My parents are both retirees in their 60s. They became Singapore permanent residents in 1994 and bought a resale three-room flat in Ang Mo Kio the following year, where they have lived ever since.
They paid off their housing loan a few years ago and thought they could enjoy their twilight years without any financial burden.
Unfortunately, they were wrong.
Three years ago, their block was selected for the Lift Upgrading Programme. As PRs do not enjoy any government subsidy, they had to pay the full cost, which amounted to S$13,000.
They had the option to settle the fees only after disposing of the flat later. But if they did so, the HDB would charge an interest of 2 per cent per annum on the upgrading cost.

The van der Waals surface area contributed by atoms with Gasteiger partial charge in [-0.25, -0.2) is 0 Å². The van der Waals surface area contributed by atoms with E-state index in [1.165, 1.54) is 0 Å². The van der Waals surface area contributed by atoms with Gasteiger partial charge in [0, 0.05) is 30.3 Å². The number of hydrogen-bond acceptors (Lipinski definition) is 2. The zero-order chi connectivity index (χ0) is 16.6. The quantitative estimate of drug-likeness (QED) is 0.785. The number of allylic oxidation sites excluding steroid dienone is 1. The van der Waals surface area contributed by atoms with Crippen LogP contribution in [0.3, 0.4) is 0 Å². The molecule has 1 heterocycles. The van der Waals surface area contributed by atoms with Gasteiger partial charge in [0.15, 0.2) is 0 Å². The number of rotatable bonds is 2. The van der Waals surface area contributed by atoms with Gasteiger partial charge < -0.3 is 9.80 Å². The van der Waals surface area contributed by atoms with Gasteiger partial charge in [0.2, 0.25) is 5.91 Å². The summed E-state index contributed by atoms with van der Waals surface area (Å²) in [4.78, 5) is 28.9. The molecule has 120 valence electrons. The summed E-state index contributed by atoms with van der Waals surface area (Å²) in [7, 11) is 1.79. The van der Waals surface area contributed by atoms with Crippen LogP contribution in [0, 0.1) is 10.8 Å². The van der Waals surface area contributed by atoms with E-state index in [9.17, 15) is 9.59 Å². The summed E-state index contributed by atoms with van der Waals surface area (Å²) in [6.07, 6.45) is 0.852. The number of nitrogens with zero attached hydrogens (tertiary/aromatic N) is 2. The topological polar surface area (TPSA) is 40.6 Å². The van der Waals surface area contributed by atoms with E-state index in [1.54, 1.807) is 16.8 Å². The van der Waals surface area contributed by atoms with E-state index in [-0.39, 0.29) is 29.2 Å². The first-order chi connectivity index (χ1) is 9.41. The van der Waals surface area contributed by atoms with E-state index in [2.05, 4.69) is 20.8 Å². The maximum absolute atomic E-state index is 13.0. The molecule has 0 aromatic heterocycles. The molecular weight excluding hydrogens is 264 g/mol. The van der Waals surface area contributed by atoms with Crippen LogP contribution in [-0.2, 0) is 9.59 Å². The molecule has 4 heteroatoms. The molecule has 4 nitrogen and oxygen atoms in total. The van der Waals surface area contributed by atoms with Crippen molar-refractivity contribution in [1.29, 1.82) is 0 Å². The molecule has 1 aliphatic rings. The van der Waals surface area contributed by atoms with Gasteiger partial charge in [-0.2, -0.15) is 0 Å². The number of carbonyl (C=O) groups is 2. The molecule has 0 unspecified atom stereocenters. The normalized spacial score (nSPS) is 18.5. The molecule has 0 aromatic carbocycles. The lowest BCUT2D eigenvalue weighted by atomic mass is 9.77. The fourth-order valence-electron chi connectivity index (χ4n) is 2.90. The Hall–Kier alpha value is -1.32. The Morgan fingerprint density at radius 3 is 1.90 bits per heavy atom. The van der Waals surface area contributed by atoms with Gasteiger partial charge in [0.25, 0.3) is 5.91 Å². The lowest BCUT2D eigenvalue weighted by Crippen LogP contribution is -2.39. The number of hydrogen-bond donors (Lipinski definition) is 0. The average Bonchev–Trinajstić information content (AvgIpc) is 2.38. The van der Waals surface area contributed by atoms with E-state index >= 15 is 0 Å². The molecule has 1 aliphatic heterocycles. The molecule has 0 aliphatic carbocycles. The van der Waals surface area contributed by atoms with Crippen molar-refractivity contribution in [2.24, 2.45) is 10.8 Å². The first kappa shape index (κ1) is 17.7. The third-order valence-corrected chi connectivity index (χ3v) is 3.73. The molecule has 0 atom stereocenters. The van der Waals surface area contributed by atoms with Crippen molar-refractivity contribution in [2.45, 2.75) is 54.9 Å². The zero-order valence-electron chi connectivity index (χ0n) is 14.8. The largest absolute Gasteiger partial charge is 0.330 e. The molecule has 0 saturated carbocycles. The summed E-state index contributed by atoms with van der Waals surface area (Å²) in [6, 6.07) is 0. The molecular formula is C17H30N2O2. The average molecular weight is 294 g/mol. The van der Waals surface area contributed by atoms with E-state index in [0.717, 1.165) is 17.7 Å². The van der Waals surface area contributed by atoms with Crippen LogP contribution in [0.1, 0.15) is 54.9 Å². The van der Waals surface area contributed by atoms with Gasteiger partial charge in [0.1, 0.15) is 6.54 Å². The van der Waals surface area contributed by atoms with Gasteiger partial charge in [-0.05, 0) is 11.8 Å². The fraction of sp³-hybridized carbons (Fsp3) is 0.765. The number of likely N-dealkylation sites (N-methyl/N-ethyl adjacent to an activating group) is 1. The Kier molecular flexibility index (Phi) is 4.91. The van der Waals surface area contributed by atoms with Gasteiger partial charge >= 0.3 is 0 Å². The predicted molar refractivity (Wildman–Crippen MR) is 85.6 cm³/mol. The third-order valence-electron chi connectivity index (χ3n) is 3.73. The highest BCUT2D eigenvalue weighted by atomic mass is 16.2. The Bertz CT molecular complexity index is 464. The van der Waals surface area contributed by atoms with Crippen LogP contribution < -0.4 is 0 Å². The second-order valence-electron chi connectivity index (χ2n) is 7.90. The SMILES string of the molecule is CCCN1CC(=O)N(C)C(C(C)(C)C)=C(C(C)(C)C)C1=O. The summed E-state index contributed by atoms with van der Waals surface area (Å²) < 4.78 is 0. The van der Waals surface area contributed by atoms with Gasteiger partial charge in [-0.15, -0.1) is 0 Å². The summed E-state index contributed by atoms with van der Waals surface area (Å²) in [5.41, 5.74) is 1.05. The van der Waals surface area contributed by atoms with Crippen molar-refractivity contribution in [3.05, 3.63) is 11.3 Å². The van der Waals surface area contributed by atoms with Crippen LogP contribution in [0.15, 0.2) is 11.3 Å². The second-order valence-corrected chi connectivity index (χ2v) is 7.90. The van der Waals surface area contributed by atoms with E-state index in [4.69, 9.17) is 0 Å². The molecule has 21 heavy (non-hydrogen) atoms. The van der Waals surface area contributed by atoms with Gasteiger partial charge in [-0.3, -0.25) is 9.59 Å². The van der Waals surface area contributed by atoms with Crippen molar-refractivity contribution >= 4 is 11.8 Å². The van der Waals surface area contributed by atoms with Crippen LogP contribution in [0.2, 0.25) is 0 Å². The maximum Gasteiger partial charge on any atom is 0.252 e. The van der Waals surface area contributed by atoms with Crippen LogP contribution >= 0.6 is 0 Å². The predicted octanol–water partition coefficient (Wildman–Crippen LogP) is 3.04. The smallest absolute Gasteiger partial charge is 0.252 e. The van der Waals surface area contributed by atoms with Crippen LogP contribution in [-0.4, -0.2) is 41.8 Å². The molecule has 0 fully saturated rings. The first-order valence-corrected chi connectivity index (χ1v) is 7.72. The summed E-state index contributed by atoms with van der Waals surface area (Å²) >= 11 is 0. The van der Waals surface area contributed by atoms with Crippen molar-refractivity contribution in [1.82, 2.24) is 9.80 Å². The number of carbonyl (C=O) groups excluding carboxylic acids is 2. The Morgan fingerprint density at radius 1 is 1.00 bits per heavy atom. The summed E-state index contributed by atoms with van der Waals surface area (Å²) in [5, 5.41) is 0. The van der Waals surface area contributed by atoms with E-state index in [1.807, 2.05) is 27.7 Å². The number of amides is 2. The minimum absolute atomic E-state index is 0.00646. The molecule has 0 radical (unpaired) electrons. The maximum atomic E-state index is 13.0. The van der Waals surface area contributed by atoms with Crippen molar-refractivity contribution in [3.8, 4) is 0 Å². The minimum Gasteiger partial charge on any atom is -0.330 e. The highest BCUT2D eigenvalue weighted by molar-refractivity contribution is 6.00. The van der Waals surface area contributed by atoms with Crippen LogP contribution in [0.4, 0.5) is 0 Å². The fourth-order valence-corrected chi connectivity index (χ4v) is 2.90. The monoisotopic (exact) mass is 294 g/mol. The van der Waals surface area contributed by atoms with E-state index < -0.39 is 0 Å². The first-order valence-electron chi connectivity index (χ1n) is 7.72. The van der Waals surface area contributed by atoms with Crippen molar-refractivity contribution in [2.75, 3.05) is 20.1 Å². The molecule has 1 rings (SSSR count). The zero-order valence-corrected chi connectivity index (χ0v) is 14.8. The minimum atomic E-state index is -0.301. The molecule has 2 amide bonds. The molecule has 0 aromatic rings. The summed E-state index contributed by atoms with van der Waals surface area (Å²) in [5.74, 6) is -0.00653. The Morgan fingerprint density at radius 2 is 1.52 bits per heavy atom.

In order not to incur thousands of dollars in interest payments, my parents paid the upgrading fees in full using their retirement savings.
Then, a few weeks ago, my parents' block was selected for the Home Improvement Programme (HIP).
The most basic package - which includes some painting and replacing a metal pipe with a plastic one - would cost about S$9,000. Again, my parents are not entitled to any subsidy and will have to pay the full cost.
This is a great financial burden on them as they do not have any income and cannot opt out of the scheme.
While I understand why they cannot opt out of lift upgrading, why can't they do so for the HIP? And why is the basic package so costly? Can the HDB explain how the cost is derived?
- Christine Li (Ms)
This article was first published on July 23, 2014.
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